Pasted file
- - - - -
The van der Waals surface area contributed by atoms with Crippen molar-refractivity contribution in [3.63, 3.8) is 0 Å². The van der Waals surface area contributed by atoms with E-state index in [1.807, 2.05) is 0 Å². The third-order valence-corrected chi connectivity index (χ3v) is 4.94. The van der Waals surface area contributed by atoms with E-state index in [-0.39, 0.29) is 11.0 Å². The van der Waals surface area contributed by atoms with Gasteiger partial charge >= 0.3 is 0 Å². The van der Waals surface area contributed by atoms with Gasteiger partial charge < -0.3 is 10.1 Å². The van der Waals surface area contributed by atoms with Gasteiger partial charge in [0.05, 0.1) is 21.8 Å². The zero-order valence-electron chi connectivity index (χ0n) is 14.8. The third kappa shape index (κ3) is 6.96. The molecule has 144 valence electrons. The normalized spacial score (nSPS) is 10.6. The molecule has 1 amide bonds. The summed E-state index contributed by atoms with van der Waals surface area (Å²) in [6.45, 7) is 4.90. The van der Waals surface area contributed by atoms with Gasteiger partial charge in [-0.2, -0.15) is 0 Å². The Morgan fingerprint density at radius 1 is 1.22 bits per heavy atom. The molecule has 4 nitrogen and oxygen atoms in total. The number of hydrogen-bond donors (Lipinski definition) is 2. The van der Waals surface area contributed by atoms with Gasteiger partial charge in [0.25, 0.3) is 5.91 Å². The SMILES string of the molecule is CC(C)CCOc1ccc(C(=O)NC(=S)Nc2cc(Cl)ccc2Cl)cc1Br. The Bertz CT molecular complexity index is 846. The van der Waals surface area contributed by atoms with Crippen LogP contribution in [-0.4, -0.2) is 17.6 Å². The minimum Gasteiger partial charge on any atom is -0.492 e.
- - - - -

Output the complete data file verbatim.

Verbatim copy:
The van der Waals surface area contributed by atoms with Crippen molar-refractivity contribution in [3.63, 3.8) is 0 Å². The van der Waals surface area contributed by atoms with E-state index in [1.807, 2.05) is 0 Å². The third-order valence-corrected chi connectivity index (χ3v) is 4.94. The van der Waals surface area contributed by atoms with E-state index in [-0.39, 0.29) is 11.0 Å². The van der Waals surface area contributed by atoms with Gasteiger partial charge >= 0.3 is 0 Å². The van der Waals surface area contributed by atoms with Gasteiger partial charge < -0.3 is 10.1 Å². The van der Waals surface area contributed by atoms with Gasteiger partial charge in [0.05, 0.1) is 21.8 Å². The zero-order valence-electron chi connectivity index (χ0n) is 14.8. The third kappa shape index (κ3) is 6.96. The molecule has 144 valence electrons. The normalized spacial score (nSPS) is 10.6. The molecule has 1 amide bonds. The summed E-state index contributed by atoms with van der Waals surface area (Å²) in [6.45, 7) is 4.90. The van der Waals surface area contributed by atoms with Gasteiger partial charge in [-0.2, -0.15) is 0 Å². The Morgan fingerprint density at radius 1 is 1.22 bits per heavy atom. The molecule has 4 nitrogen and oxygen atoms in total. The number of hydrogen-bond donors (Lipinski definition) is 2. The van der Waals surface area contributed by atoms with Gasteiger partial charge in [0.25, 0.3) is 5.91 Å². The SMILES string of the molecule is CC(C)CCOc1ccc(C(=O)NC(=S)Nc2cc(Cl)ccc2Cl)cc1Br. The Bertz CT molecular complexity index is 846. The van der Waals surface area contributed by atoms with Crippen LogP contribution in [-0.4, -0.2) is 17.6 Å². The minimum Gasteiger partial charge on any atom is -0.492 e.